Donald Arnold, MD, MSc, obtained his medical degree from McGill University in 1997 and his Master’s in Clinical Epidemiology from McMaster University in 2006. He completed his residency training in internal medicine at the Sir Mortimer B. Davis Jewish General Hospital in Montreal in 2001, hematology at McMaster University in 2003, and transfusion medicine with the Canadian Blood Services (CBS) in 2005. Dr. Arnold also completed a fellowship in transfusion science funded jointly by the Canadian Institutes for Health Research and CBS. He is an assistant professor in the department of Medicine at McMaster University as of July 2007.
Rachel Grace, MD, MMSc, Boston Children’s Hospital
Rachael Grace MD, MMSc, is an Assistant Professor at Harvard Medical School and is the director of the Boston Children’s Hospital Hematology Clinic and the Hematology Clinical Research program. Her research is focused on immune cytopenias and congenital hemolytic anemias. Dr. Grace is the director of the ITP Consortium of North America, a research consortium of physician investigators focused on improving care in pediatric ITP.
Lawrence Rice, MD, Weill Cornell Medical College
Lawrence Rice, MD, graduated from Emory School of Medicine in 1974. He completed an internal medicine residency and hematology fellowship, and then joined the full-time faculty at Baylor College of Medicine in Houston, rising to Professor of Medicine and Professor of Thrombosis Research. For more than 20 years, he was Hematology Program Director and director of the required medical student hematology/oncology course. Dr. Rice’s primary affiliation changed in 2007 to Chief of Hematology at Houston Methodist Hospital and Professor of Medicine at Weill Cornell Medical College, Houston campus.
Dr. Rice’s active consultative hematology practice routinely manages such disorders as congenital TTP, paroxysmal nocturnal hemoglobinuria, and Evans syndrome. He has received numerous awards for his teaching of subspecialty fellows, medical residents, and students. In 2003, he was inducted in the inaugural class of the Baylor Medicine Educator Hall of Fame. In 2010, he received the Edward C. Lynch Outstanding Teacher Award from Houston Methodist Internal Medicine residents, the Houston Methodist GME Teacher of the Year Award, the Hematology Honorary Fellow (Outstanding Teacher) Award from MD Anderson Hematology/Oncology fellows, and the Hematology Educator of the Year from Baylor Hematology/Oncology fellows. In 2017, Dr. Rice was named Hematology Faculty Educator of the Year by the first Houston Methodist hematology/oncology fellow graduating class. He has published more than 100 peer-reviewed manuscripts and dozens of book chapters and monographs. Dr. Rice’s research interests include thrombocytopenias (HIT, ITP, TTP) and anemias (iron metabolism, erythropoietin, hemolysis).back to top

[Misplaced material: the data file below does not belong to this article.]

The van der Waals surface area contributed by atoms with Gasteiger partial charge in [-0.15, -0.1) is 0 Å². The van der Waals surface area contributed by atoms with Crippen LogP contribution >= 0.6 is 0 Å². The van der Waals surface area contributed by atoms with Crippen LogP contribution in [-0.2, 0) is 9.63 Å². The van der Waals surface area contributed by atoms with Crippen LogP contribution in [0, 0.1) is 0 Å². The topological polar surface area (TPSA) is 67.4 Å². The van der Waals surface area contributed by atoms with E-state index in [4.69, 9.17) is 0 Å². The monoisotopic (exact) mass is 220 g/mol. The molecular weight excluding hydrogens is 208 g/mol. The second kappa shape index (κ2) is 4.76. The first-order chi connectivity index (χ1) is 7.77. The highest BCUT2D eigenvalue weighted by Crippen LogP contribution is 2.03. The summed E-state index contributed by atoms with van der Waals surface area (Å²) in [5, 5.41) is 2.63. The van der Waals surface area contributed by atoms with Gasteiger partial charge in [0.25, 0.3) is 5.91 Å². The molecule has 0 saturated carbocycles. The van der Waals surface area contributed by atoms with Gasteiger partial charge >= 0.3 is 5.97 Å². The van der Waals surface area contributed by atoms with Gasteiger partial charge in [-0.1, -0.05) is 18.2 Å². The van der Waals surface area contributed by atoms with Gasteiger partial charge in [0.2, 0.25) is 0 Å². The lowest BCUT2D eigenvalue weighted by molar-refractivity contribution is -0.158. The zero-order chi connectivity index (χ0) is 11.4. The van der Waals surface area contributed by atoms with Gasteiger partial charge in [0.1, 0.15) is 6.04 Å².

Disorders of Hemostasis
Alfonso Iorio, MD, PhD, McMaster University
Alfonso Iorio, MD, PhD, is Associate Professor of Clinical Epidemiology & Biostatistics and Medicine at McMaster University. He is chief of the Health Information Research Unit (HiRU) and of the Hamilton-Niagara Hemophilia Program. Dr. Iorio is the principal investigator of the Canadian Hemophilia Surveillance Study (CHESS), the Canadian “branch” of the EUHASS surveillance scheme, and of the Web Application for Population Pharmacokinetic in Hemophilia (WAPPS) project.